A while ago, I was able to take some shots in Roosenberg Abbey, Waasmunster, during a guided tour that preceded an lecture about the peculiar architecture of the place. With the ever-shrinking congregation leaving the building, it had been given a new life as a seminar center. Large parts, like the former living quarters, which had never been open to the public, could now be visited, and in my case, photographed. You can find those shots here.
I was surprised to learn, not long afterwards, that the abbey had had two predecessors, the first of which having been burnt down, destroyed and eventually demolished. A few select pieces of stone had survived in an archive, some of which in bad shape. They were retrieved by an archaeology student at Ghent University, working on a master thesis on medieval abbeys. It was him who brought the pieces to me to be photographed, before they decayed even further. With the shots underway, the VVV office of Waasmunster stepped in as well, acting as the second client for the commission.
The brief was simple: make a registration image of the relevant side of each piece, as well as a more stylish (more specifically, low key) shot that would appeal to a wider audience.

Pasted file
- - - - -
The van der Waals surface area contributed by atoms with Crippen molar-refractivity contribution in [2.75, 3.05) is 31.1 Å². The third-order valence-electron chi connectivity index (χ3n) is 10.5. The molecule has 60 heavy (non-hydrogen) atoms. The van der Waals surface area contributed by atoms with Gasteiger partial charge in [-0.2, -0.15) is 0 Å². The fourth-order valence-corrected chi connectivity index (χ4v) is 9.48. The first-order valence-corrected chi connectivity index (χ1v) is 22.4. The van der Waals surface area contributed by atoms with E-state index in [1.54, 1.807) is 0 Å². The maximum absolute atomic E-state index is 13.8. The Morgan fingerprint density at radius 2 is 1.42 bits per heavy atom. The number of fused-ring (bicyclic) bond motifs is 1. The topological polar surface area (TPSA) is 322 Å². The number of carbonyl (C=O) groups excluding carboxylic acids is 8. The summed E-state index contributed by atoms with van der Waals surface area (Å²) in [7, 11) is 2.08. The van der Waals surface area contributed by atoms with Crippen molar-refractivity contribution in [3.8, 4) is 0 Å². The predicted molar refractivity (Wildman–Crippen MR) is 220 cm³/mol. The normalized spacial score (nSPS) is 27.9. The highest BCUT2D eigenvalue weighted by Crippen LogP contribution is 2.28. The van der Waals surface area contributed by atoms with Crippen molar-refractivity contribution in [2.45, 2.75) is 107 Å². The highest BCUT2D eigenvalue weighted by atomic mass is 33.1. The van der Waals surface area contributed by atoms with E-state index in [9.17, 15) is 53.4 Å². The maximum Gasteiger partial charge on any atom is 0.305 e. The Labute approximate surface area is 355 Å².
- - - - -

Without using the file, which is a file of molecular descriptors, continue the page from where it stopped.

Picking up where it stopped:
As you can see, most were construction elements, with the notable exception of the first piece, which looks like the base of a pillar. The marble artefact is in fact hollow, oddly weathered (chemically ?), and keeps eluding specialists as to its function. Fun to shoot. By the way, that detail that looks like a dog biscuit in the last image above, is actually the tail of a fish, symbol of Christ.
When laying flat, they look like soft cushions. Well, they are not. They are hard, heavy chunks of stone that gave me a free workout.
The second piece that's not a construction element, is the limestone crucifix. While not particularly tall (the width of the head is a little over 3 cm), it weighed like hell, and, like all artefacts except the pillar, required a modest amount of creativity to get it lit from the rear for the registration shot (not shown here). Judging from the cavity in the base, it must have been mounted on a square metal rod, towering (you noticed the perspective shortening, didn't you ?) over the faithful.